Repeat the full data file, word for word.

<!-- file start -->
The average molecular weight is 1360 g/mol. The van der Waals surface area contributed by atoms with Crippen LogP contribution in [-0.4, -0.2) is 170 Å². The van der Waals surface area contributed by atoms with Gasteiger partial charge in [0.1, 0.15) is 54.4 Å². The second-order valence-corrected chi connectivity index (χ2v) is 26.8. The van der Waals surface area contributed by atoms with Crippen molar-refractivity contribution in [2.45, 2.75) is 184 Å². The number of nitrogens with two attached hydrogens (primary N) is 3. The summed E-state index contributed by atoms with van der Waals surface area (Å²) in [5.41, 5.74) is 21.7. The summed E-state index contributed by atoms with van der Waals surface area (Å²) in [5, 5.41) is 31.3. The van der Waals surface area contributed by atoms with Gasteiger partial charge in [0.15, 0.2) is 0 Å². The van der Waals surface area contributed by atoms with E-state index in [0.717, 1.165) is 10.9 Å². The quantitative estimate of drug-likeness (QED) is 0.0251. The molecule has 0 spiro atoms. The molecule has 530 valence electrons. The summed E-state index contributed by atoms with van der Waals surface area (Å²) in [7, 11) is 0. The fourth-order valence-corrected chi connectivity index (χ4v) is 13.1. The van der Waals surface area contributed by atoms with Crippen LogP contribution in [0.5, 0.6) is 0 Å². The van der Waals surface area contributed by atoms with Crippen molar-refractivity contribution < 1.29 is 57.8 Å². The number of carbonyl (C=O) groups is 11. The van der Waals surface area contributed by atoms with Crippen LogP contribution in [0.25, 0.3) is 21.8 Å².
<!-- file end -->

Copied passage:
The average molecular weight is 1360 g/mol. The van der Waals surface area contributed by atoms with Crippen LogP contribution in [-0.4, -0.2) is 170 Å². The van der Waals surface area contributed by atoms with Gasteiger partial charge in [0.1, 0.15) is 54.4 Å². The second-order valence-corrected chi connectivity index (χ2v) is 26.8. The van der Waals surface area contributed by atoms with Crippen molar-refractivity contribution in [2.45, 2.75) is 184 Å². The number of nitrogens with two attached hydrogens (primary N) is 3. The summed E-state index contributed by atoms with van der Waals surface area (Å²) in [5.41, 5.74) is 21.7. The summed E-state index contributed by atoms with van der Waals surface area (Å²) in [5, 5.41) is 31.3. The van der Waals surface area contributed by atoms with Gasteiger partial charge in [0.15, 0.2) is 0 Å². The van der Waals surface area contributed by atoms with E-state index in [0.717, 1.165) is 10.9 Å². The quantitative estimate of drug-likeness (QED) is 0.0251. The molecule has 0 spiro atoms. The molecule has 530 valence electrons. The summed E-state index contributed by atoms with van der Waals surface area (Å²) in [7, 11) is 0. The fourth-order valence-corrected chi connectivity index (χ4v) is 13.1. The van der Waals surface area contributed by atoms with Crippen LogP contribution in [0.5, 0.6) is 0 Å². The van der Waals surface area contributed by atoms with Crippen molar-refractivity contribution < 1.29 is 57.8 Å². The number of carbonyl (C=O) groups is 11. The van der Waals surface area contributed by atoms with Crippen LogP contribution in [0.25, 0.3) is 21.8 Å².